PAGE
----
Who doesn’t miss pulling your chair up to a table at a favorite Louisville restaurant and ordering a dish that you love? I sure do!
Of course there’s always takeout, ideally with no-touch curbside delivery, as an alternative way to let the chef show her skills. But here’s another alternite: Why not try your hand at whipping up a restaurant dish at home? This option kills time as we sit in social isolation, and it makes dinner a lot more special than a burger or PB&J.
Shrimp and grits is a local favorite, and justly so. Originated as a simple, everyday dish in South Carolina’s coastal Low Country, it became a Louisville favorite after Chef Shawn Ward introduced it at Jack Fry’s during the 1990s. It became an instant hit, and before long, just about every with-it bistro added a version, no two quite alike but each bearing its chef’s own personal stamp (like the shrimp-and-polenta from Portage House, pictured above).
Want to make your own? Summon Kroger Pickup (formerly ClickList) and summon any ingredients you need. Or come up with your own variation if you have shrimp on hand and a box of grits. (I love Weisenberger Mill, usually available at Lotsa Pasta, but go with what you’ve got.)
Here’s a recipe I fashioned for my old Wine Advisor FoodLetter back in the autumn of 2004. I eat a lot less bacon than I did back then, and shrimp too, for that matter. But this dish still sounds mighty good.
If you try it, or a variation, drop by the HotBytes Forum and tell us how it went.
INGREDIENTS: (Serves two)
1/2 cup white hominy grits
2 cups water
?1/4 teaspoon salt
4 strips bacon
Half of a medium yellow or white onion
2 cloves garlic
8 oz. shelled, cooked shrimp (15 to 20 extra large)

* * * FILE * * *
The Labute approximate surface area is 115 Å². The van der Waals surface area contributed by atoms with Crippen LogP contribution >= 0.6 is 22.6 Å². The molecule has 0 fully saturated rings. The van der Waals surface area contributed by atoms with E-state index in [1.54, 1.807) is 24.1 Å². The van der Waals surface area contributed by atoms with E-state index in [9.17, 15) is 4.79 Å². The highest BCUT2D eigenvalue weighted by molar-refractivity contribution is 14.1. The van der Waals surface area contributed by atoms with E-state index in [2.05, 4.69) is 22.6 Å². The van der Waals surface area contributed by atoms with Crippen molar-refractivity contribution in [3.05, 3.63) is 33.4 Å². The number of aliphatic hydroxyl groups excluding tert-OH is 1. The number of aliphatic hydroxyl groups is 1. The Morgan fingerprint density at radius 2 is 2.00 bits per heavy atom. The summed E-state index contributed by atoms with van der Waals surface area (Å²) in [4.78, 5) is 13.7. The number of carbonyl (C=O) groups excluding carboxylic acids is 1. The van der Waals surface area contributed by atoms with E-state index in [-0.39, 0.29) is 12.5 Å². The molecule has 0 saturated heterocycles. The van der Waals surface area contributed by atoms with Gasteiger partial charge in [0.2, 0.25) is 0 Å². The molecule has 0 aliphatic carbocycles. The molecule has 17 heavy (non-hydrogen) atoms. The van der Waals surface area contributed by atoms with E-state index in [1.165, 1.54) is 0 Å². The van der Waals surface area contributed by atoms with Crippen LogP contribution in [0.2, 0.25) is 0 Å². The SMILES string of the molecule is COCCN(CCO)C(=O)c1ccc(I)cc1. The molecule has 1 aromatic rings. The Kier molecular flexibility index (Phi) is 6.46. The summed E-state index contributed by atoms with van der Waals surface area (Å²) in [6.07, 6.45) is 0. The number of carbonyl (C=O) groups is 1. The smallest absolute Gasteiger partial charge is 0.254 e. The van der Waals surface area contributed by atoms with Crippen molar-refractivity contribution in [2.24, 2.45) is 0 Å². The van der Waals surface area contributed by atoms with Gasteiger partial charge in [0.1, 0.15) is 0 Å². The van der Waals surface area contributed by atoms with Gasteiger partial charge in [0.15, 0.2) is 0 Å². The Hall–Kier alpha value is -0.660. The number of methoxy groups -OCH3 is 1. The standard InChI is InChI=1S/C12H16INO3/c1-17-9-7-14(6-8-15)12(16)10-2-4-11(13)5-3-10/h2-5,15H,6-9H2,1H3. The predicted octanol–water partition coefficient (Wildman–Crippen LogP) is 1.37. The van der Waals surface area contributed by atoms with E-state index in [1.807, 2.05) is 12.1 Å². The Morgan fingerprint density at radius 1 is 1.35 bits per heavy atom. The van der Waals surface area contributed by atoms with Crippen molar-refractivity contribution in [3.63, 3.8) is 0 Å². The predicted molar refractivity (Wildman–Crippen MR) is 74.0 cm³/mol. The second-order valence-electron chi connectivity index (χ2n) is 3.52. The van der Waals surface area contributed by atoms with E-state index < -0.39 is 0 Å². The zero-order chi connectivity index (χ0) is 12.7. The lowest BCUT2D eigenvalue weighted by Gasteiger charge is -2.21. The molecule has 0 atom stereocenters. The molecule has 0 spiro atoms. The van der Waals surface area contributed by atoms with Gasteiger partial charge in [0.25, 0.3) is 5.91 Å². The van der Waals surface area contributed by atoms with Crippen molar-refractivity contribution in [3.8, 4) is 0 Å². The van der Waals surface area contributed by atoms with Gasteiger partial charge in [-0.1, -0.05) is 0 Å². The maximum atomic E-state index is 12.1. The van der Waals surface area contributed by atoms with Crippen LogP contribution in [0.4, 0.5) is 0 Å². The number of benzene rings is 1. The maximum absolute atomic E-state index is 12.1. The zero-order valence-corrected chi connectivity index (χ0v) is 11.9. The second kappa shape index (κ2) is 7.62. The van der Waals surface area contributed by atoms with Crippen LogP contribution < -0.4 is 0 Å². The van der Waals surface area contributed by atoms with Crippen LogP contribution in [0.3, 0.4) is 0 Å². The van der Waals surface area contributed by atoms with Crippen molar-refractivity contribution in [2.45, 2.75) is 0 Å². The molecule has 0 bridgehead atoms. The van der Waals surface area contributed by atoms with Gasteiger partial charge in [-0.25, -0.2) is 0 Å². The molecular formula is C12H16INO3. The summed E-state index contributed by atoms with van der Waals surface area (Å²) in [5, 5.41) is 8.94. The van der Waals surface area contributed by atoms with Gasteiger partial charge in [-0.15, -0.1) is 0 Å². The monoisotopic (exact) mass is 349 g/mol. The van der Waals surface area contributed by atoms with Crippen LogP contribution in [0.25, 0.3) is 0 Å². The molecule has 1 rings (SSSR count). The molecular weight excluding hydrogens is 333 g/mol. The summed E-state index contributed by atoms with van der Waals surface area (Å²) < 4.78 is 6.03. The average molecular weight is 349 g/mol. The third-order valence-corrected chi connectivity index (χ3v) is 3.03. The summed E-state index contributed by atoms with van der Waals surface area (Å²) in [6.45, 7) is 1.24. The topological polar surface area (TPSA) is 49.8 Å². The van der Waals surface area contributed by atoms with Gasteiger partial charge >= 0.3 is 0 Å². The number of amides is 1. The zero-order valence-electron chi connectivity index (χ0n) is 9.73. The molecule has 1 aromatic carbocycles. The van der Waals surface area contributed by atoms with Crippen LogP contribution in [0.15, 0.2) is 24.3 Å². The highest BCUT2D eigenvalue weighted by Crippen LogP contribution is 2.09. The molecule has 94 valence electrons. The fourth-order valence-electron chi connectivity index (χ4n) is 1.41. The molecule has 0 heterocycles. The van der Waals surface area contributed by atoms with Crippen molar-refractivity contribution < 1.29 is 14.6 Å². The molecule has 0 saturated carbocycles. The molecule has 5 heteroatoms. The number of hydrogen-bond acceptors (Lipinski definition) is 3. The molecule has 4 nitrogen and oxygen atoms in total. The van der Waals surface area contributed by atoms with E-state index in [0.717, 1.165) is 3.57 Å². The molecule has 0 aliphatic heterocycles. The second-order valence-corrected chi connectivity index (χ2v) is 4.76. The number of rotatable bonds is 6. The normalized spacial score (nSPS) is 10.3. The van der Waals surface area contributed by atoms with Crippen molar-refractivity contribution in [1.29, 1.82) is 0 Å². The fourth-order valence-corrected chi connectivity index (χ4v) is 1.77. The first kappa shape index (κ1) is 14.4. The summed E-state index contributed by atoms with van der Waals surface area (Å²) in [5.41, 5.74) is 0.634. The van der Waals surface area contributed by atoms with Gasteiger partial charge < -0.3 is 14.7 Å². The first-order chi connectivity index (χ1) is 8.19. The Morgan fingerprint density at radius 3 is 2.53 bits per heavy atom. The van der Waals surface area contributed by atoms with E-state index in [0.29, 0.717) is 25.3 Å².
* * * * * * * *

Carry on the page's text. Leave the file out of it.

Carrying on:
?2 oz. heavy cream or crème fraiche
?2 oz sharp Cheddar
Dash hot sauce
- Stir the grits and salt into 2 cups cold water in a saucepan and bring to a boil, stirring frequently. The grits will start to thicken as soon as the water boils. Reduce heat to very low, cover, and simmer for 5 to 10 minutes, stirring occasionally. Avoid instant grits, which lack the flavor and texture of the real thing, cost more and don’t really save much time or effort.
- Chop the onion coarsely and mince the garlic fine. Grate the cheese. (I used a sharp white Canadian Cheddar with the idea of keeping the grits an attractive white color, but the sunny yellow that regular Cheddar imparts is an appetizing option, too.)
- Cook the bacon in a skillet over medium-low heat until it’s crisp and brown. Drain the bacon on paper towels, then crumble it and set aside.
- Pour off most of the bacon drippings, leaving just enough to coat the bottom of the skillet. Put it over medium heat and cook the onions and garlic until they’re soft, aromatic and starting to brown. The grits should be about ready at this point and we’ll be ready to assemble, so put the shrimp in the skillet with the cooked onions and garlic, tossing them once or twice, then reduce heat to very low so the shrimp will just warm through. (You can start with raw shrimp, if you prefer, and cook them with the onions and garlic – either way, take care not to overcook.)
- Stir the cream or crème fraiche and the cheese into the grits, adding a dash of hot sauce if you like (or pass it at the table). Stir until the cheese melts and the grits become rich and creamy. Spoon onto plates or bowls and top with the shrimp and onions. Garnish with crumbled bacon and serve.